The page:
WJ: So your specialty is domains specific to the technology and transferable to wherever the customer needs to go?
    GK:
    Exactly.

    WJ: Do you do any troubleshooting, for example if a customer has a real problem on their hands. Do you come into the job at that point?
    GK:
    We can work with the entire project so we come in at different points. Sometimes we start at the beginning with a project through the architecture, the training and mentoring, the analysis, and the design used; or we take the project all the way through. Other times we come in at the middle when they need some help or they need to supplement their work. Other times we'll come in like a field team, just dropping in during tuning or troubleshooting or solving a number of problems; we really cover the whole spectrum.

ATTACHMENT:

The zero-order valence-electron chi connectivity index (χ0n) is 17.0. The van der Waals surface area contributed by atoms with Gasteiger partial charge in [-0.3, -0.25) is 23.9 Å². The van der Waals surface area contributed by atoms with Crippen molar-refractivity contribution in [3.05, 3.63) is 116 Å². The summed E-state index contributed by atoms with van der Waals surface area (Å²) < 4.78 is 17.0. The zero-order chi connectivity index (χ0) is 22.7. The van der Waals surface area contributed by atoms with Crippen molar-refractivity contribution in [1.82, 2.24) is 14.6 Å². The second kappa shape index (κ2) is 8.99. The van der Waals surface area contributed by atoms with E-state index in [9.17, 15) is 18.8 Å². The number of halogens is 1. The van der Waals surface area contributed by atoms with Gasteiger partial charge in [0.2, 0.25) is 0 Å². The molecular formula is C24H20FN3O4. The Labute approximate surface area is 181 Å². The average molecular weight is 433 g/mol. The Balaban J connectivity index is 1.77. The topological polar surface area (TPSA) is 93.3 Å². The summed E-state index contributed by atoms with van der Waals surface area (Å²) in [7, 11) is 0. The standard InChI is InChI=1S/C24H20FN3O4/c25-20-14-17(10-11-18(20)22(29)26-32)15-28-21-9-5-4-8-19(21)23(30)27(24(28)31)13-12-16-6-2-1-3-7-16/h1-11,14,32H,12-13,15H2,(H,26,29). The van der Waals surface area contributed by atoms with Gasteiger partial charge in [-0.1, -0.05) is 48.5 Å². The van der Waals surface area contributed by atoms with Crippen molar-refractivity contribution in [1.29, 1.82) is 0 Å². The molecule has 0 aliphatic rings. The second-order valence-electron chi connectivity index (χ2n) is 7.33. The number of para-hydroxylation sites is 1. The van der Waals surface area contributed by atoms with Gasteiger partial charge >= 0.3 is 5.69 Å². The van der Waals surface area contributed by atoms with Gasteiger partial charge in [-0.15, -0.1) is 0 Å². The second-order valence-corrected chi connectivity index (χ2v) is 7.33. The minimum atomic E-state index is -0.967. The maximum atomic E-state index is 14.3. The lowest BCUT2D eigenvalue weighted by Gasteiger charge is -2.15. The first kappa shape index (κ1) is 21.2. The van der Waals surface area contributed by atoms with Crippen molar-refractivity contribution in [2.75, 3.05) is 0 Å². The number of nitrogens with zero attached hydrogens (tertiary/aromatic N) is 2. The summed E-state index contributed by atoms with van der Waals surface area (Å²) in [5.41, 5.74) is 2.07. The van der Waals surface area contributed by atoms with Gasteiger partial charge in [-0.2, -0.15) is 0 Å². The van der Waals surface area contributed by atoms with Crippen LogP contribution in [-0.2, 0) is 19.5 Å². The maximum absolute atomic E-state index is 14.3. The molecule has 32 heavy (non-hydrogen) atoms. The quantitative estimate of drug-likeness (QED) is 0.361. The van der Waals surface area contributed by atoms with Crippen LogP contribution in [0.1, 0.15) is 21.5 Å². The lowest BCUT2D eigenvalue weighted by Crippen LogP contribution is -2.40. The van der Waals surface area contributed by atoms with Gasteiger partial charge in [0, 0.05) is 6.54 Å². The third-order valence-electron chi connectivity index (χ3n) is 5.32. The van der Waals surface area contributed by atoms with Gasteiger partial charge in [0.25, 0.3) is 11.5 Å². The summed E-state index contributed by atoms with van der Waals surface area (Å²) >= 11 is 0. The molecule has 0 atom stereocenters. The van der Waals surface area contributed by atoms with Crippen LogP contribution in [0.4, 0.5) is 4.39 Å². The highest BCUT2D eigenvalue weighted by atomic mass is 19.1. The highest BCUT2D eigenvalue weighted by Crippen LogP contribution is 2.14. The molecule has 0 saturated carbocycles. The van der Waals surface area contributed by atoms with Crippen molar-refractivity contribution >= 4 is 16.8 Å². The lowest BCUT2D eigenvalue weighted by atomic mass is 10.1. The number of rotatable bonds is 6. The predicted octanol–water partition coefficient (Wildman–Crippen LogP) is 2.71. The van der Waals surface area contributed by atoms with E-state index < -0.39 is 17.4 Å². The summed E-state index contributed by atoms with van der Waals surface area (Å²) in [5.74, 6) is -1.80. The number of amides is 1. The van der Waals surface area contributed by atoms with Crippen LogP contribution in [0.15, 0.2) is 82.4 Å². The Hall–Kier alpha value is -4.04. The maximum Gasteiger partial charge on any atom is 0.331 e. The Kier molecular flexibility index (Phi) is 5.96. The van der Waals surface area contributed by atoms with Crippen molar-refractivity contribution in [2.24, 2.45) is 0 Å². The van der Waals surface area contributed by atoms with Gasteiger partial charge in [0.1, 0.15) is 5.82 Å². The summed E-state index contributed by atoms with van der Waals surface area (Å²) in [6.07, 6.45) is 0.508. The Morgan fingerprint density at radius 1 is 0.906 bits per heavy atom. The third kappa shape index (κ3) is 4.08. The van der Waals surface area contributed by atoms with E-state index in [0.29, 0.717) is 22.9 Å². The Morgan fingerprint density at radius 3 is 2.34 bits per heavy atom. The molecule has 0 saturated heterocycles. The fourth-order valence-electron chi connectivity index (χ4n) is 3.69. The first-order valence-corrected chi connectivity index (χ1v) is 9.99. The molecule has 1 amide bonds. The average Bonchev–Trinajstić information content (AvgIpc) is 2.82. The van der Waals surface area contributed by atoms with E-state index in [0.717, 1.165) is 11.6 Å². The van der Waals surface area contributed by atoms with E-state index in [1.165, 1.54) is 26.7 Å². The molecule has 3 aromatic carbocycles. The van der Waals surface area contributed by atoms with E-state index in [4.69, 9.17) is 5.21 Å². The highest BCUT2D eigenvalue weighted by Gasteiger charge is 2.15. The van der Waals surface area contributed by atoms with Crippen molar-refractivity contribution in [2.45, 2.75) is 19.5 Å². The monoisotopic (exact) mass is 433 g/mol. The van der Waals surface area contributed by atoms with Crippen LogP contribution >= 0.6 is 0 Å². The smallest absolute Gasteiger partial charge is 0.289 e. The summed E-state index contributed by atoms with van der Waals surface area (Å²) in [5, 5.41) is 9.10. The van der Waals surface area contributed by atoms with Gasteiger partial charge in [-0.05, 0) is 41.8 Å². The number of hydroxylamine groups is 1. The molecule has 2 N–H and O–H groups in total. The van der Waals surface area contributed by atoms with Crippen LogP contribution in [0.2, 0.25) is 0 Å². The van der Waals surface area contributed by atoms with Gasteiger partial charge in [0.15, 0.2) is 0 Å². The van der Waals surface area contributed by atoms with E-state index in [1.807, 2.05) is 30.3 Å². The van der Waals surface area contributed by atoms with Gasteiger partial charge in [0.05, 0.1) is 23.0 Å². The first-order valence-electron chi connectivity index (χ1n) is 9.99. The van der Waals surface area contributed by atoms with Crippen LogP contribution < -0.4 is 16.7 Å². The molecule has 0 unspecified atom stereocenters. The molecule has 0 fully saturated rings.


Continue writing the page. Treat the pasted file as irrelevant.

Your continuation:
WJ: Are you seeing a lot of activity in the business integration space?
    GK:
    Right now it seems pretty clear that there are a number of different technology solutions that have been working for a while. Existing systems and several generations of what some call "legacy systems" need to be integrated and updated. People need a common middleware solution whether it's an ERP system or a CRM or a supply chain system. What we're seeing a lot is that people have solutions, but they need them updated and integrated, and that's where we come in. Typically at the center of these solutions will be WebSphere, WebSphere Portal, and MQ.

    WJ: From what I've heard you lead with WebSphere when you meet a new customer. Why is that?
    GK: